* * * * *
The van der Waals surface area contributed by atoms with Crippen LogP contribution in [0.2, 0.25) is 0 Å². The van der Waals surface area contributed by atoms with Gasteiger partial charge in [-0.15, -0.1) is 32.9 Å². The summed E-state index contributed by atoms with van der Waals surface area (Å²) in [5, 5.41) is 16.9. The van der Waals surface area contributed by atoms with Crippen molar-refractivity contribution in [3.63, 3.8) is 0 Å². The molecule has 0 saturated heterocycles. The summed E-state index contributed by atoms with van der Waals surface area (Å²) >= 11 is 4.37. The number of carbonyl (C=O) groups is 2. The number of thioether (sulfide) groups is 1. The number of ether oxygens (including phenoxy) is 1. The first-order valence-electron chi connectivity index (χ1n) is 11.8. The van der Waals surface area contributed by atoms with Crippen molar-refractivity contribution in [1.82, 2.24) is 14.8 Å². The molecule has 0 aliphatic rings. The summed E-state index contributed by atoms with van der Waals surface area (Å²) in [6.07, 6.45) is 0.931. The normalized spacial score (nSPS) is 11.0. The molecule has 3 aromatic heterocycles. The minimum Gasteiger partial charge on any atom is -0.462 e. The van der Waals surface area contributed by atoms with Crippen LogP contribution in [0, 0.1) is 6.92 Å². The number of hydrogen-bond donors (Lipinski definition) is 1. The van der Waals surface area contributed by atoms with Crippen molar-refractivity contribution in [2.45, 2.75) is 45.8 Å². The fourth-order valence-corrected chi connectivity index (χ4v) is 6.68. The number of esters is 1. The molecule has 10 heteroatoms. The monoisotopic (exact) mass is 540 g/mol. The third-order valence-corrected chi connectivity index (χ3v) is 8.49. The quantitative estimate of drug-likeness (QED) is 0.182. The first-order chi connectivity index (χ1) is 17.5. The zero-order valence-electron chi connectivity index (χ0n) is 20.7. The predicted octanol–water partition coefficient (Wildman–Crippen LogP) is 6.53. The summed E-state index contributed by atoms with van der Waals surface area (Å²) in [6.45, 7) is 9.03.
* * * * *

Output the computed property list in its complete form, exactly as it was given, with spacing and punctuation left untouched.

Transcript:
The van der Waals surface area contributed by atoms with Crippen LogP contribution in [0.2, 0.25) is 0 Å². The van der Waals surface area contributed by atoms with Gasteiger partial charge in [-0.15, -0.1) is 32.9 Å². The summed E-state index contributed by atoms with van der Waals surface area (Å²) in [5, 5.41) is 16.9. The van der Waals surface area contributed by atoms with Crippen molar-refractivity contribution in [3.63, 3.8) is 0 Å². The molecule has 0 saturated heterocycles. The summed E-state index contributed by atoms with van der Waals surface area (Å²) >= 11 is 4.37. The number of carbonyl (C=O) groups is 2. The number of thioether (sulfide) groups is 1. The number of ether oxygens (including phenoxy) is 1. The first-order valence-electron chi connectivity index (χ1n) is 11.8. The van der Waals surface area contributed by atoms with Crippen molar-refractivity contribution in [1.82, 2.24) is 14.8 Å². The molecule has 0 aliphatic rings. The summed E-state index contributed by atoms with van der Waals surface area (Å²) in [6.07, 6.45) is 0.931. The normalized spacial score (nSPS) is 11.0. The molecule has 3 aromatic heterocycles. The minimum Gasteiger partial charge on any atom is -0.462 e. The van der Waals surface area contributed by atoms with Crippen LogP contribution in [0, 0.1) is 6.92 Å². The number of hydrogen-bond donors (Lipinski definition) is 1. The van der Waals surface area contributed by atoms with Crippen molar-refractivity contribution in [2.45, 2.75) is 45.8 Å². The fourth-order valence-corrected chi connectivity index (χ4v) is 6.68. The number of esters is 1. The molecule has 10 heteroatoms. The monoisotopic (exact) mass is 540 g/mol. The third-order valence-corrected chi connectivity index (χ3v) is 8.49. The quantitative estimate of drug-likeness (QED) is 0.182. The first-order chi connectivity index (χ1) is 17.5. The zero-order valence-electron chi connectivity index (χ0n) is 20.7. The predicted octanol–water partition coefficient (Wildman–Crippen LogP) is 6.53. The summed E-state index contributed by atoms with van der Waals surface area (Å²) in [6.45, 7) is 9.03.